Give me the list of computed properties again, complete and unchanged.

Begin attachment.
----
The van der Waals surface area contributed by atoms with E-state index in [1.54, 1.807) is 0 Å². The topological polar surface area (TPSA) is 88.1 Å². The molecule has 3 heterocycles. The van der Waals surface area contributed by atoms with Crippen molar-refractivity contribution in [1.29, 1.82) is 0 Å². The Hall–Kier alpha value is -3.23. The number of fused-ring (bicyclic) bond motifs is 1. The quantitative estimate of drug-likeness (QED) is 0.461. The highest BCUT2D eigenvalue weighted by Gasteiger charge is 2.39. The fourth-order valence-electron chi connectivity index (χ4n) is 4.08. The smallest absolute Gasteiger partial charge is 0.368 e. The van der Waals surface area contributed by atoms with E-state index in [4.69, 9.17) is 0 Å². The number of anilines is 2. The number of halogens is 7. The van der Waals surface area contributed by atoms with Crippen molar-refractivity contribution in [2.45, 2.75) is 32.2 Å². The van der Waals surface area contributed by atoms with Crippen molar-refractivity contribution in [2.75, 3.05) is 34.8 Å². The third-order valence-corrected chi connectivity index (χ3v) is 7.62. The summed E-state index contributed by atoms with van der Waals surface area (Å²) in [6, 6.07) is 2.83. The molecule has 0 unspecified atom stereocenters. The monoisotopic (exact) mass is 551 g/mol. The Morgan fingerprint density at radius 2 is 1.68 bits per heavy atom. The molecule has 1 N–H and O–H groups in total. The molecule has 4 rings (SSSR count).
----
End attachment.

The van der Waals surface area contributed by atoms with E-state index in [1.54, 1.807) is 0 Å². The topological polar surface area (TPSA) is 88.1 Å². The molecule has 3 heterocycles. The van der Waals surface area contributed by atoms with Crippen molar-refractivity contribution in [1.29, 1.82) is 0 Å². The Hall–Kier alpha value is -3.23. The number of fused-ring (bicyclic) bond motifs is 1. The quantitative estimate of drug-likeness (QED) is 0.461. The highest BCUT2D eigenvalue weighted by Gasteiger charge is 2.39. The fourth-order valence-electron chi connectivity index (χ4n) is 4.08. The smallest absolute Gasteiger partial charge is 0.368 e. The van der Waals surface area contributed by atoms with E-state index in [4.69, 9.17) is 0 Å². The number of anilines is 2. The number of halogens is 7. The van der Waals surface area contributed by atoms with Crippen molar-refractivity contribution in [2.45, 2.75) is 32.2 Å². The van der Waals surface area contributed by atoms with Crippen molar-refractivity contribution in [2.75, 3.05) is 34.8 Å². The third-order valence-corrected chi connectivity index (χ3v) is 7.62. The summed E-state index contributed by atoms with van der Waals surface area (Å²) in [6, 6.07) is 2.83. The molecule has 0 unspecified atom stereocenters. The monoisotopic (exact) mass is 551 g/mol. The Morgan fingerprint density at radius 2 is 1.68 bits per heavy atom. The molecule has 1 N–H and O–H groups in total. The molecule has 4 rings (SSSR count).